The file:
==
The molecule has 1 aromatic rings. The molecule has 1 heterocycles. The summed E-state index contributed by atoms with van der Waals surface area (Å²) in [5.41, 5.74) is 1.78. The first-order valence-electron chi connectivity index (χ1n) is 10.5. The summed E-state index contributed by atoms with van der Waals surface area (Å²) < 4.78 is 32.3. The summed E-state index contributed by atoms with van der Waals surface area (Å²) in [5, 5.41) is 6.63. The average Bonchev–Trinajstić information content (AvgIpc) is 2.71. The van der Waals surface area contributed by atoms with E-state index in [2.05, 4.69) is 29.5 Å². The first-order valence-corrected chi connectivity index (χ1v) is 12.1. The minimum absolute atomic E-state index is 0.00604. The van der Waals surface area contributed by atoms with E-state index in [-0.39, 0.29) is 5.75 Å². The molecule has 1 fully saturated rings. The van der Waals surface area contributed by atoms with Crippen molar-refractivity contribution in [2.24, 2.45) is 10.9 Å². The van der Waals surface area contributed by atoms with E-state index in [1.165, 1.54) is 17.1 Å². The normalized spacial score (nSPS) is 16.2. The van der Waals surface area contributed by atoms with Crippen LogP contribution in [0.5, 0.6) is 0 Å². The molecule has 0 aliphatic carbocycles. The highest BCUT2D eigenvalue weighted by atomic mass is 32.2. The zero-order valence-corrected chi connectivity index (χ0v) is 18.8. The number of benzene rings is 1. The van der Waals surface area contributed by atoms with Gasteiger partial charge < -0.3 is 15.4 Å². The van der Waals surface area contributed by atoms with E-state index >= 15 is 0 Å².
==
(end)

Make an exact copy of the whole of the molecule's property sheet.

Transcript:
The molecule has 1 aromatic rings. The molecule has 1 heterocycles. The summed E-state index contributed by atoms with van der Waals surface area (Å²) in [5.41, 5.74) is 1.78. The first-order valence-electron chi connectivity index (χ1n) is 10.5. The summed E-state index contributed by atoms with van der Waals surface area (Å²) < 4.78 is 32.3. The summed E-state index contributed by atoms with van der Waals surface area (Å²) in [5, 5.41) is 6.63. The average Bonchev–Trinajstić information content (AvgIpc) is 2.71. The van der Waals surface area contributed by atoms with E-state index in [2.05, 4.69) is 29.5 Å². The first-order valence-corrected chi connectivity index (χ1v) is 12.1. The minimum absolute atomic E-state index is 0.00604. The van der Waals surface area contributed by atoms with E-state index in [-0.39, 0.29) is 5.75 Å². The molecule has 1 fully saturated rings. The van der Waals surface area contributed by atoms with Crippen molar-refractivity contribution in [2.24, 2.45) is 10.9 Å². The van der Waals surface area contributed by atoms with E-state index in [1.165, 1.54) is 17.1 Å². The normalized spacial score (nSPS) is 16.2. The van der Waals surface area contributed by atoms with Crippen LogP contribution in [0.5, 0.6) is 0 Å². The molecule has 0 aliphatic carbocycles. The highest BCUT2D eigenvalue weighted by atomic mass is 32.2. The zero-order valence-corrected chi connectivity index (χ0v) is 18.8. The number of benzene rings is 1. The van der Waals surface area contributed by atoms with Gasteiger partial charge < -0.3 is 15.4 Å². The van der Waals surface area contributed by atoms with E-state index >= 15 is 0 Å².